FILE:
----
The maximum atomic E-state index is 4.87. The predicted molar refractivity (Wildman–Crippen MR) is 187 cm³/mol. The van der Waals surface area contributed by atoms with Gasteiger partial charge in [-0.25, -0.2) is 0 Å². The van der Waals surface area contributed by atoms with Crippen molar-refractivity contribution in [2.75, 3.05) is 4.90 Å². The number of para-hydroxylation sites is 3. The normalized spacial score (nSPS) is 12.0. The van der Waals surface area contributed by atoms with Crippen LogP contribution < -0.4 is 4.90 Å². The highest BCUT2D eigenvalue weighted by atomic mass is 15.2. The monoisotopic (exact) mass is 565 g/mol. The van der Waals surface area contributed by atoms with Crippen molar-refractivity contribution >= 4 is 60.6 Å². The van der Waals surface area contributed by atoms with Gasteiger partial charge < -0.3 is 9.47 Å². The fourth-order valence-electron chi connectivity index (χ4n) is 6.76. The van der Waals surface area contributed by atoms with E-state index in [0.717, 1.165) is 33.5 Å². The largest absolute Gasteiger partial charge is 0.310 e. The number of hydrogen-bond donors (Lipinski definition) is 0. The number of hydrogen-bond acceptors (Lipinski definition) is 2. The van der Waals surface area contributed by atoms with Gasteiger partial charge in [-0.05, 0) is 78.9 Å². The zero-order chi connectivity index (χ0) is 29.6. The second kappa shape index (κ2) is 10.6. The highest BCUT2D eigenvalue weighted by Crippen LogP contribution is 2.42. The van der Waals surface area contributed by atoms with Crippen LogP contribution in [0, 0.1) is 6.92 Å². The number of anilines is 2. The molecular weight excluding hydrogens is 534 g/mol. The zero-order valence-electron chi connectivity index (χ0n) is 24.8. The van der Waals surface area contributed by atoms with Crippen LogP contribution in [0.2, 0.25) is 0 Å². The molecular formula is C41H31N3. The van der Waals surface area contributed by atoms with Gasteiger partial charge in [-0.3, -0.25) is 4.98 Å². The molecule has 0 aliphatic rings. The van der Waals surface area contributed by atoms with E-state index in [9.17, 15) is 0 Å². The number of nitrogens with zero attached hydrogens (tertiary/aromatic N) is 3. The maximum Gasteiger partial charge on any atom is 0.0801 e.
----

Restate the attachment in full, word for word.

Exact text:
The maximum atomic E-state index is 4.87. The predicted molar refractivity (Wildman–Crippen MR) is 187 cm³/mol. The van der Waals surface area contributed by atoms with Gasteiger partial charge in [-0.25, -0.2) is 0 Å². The van der Waals surface area contributed by atoms with Crippen molar-refractivity contribution in [2.75, 3.05) is 4.90 Å². The number of para-hydroxylation sites is 3. The normalized spacial score (nSPS) is 12.0. The van der Waals surface area contributed by atoms with Crippen LogP contribution < -0.4 is 4.90 Å². The highest BCUT2D eigenvalue weighted by atomic mass is 15.2. The monoisotopic (exact) mass is 565 g/mol. The van der Waals surface area contributed by atoms with Crippen molar-refractivity contribution >= 4 is 60.6 Å². The van der Waals surface area contributed by atoms with Gasteiger partial charge < -0.3 is 9.47 Å². The fourth-order valence-electron chi connectivity index (χ4n) is 6.76. The van der Waals surface area contributed by atoms with E-state index in [0.717, 1.165) is 33.5 Å². The largest absolute Gasteiger partial charge is 0.310 e. The number of hydrogen-bond donors (Lipinski definition) is 0. The number of hydrogen-bond acceptors (Lipinski definition) is 2. The van der Waals surface area contributed by atoms with Gasteiger partial charge in [-0.05, 0) is 78.9 Å². The zero-order chi connectivity index (χ0) is 29.6. The second kappa shape index (κ2) is 10.6. The highest BCUT2D eigenvalue weighted by Crippen LogP contribution is 2.42. The van der Waals surface area contributed by atoms with Crippen LogP contribution in [0, 0.1) is 6.92 Å². The number of anilines is 2. The molecular weight excluding hydrogens is 534 g/mol. The zero-order valence-electron chi connectivity index (χ0n) is 24.8. The van der Waals surface area contributed by atoms with Crippen LogP contribution in [0.2, 0.25) is 0 Å². The molecular formula is C41H31N3. The van der Waals surface area contributed by atoms with Gasteiger partial charge in [-0.3, -0.25) is 4.98 Å². The molecule has 0 aliphatic rings. The van der Waals surface area contributed by atoms with E-state index in [9.17, 15) is 0 Å². The number of nitrogens with zero attached hydrogens (tertiary/aromatic N) is 3. The maximum Gasteiger partial charge on any atom is 0.0801 e.